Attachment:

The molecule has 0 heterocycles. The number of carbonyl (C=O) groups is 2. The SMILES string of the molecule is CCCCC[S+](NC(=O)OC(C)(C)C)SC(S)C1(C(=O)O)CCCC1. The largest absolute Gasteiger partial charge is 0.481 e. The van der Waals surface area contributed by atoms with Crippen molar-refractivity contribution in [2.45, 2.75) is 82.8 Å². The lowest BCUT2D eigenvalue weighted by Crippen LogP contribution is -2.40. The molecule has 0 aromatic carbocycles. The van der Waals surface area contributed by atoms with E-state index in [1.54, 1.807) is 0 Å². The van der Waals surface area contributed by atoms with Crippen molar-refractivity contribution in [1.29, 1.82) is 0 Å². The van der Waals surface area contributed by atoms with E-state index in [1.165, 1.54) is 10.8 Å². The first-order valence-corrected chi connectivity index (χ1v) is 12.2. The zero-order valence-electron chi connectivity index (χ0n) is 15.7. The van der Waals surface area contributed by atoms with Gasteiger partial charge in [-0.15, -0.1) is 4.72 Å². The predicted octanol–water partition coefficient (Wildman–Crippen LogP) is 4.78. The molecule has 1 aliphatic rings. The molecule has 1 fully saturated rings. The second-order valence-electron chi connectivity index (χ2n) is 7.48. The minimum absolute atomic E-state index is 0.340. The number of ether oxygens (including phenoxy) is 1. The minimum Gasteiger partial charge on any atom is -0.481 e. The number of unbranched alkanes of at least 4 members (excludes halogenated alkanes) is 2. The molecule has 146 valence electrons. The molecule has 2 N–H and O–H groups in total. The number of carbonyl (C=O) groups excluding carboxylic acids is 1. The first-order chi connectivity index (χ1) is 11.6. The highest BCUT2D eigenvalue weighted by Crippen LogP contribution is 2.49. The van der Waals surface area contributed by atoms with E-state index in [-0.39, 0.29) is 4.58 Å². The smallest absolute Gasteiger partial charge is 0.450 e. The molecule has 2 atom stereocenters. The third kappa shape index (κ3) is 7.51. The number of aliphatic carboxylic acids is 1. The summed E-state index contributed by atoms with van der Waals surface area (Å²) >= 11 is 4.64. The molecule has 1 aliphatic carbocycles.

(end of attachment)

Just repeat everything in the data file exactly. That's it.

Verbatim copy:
The molecule has 0 heterocycles. The number of carbonyl (C=O) groups is 2. The SMILES string of the molecule is CCCCC[S+](NC(=O)OC(C)(C)C)SC(S)C1(C(=O)O)CCCC1. The largest absolute Gasteiger partial charge is 0.481 e. The van der Waals surface area contributed by atoms with Crippen molar-refractivity contribution in [2.45, 2.75) is 82.8 Å². The lowest BCUT2D eigenvalue weighted by Crippen LogP contribution is -2.40. The molecule has 0 aromatic carbocycles. The van der Waals surface area contributed by atoms with E-state index in [1.54, 1.807) is 0 Å². The van der Waals surface area contributed by atoms with Crippen molar-refractivity contribution in [1.29, 1.82) is 0 Å². The van der Waals surface area contributed by atoms with E-state index in [1.165, 1.54) is 10.8 Å². The first-order valence-corrected chi connectivity index (χ1v) is 12.2. The zero-order valence-electron chi connectivity index (χ0n) is 15.7. The van der Waals surface area contributed by atoms with Gasteiger partial charge in [-0.15, -0.1) is 4.72 Å². The predicted octanol–water partition coefficient (Wildman–Crippen LogP) is 4.78. The molecule has 1 aliphatic rings. The molecule has 1 fully saturated rings. The second-order valence-electron chi connectivity index (χ2n) is 7.48. The minimum absolute atomic E-state index is 0.340. The number of ether oxygens (including phenoxy) is 1. The minimum Gasteiger partial charge on any atom is -0.481 e. The number of unbranched alkanes of at least 4 members (excludes halogenated alkanes) is 2. The molecule has 146 valence electrons. The molecule has 2 N–H and O–H groups in total. The number of carbonyl (C=O) groups excluding carboxylic acids is 1. The first-order chi connectivity index (χ1) is 11.6. The highest BCUT2D eigenvalue weighted by Crippen LogP contribution is 2.49. The van der Waals surface area contributed by atoms with E-state index in [-0.39, 0.29) is 4.58 Å². The smallest absolute Gasteiger partial charge is 0.450 e. The molecule has 2 atom stereocenters. The third kappa shape index (κ3) is 7.51. The number of aliphatic carboxylic acids is 1. The summed E-state index contributed by atoms with van der Waals surface area (Å²) >= 11 is 4.64. The molecule has 1 aliphatic carbocycles.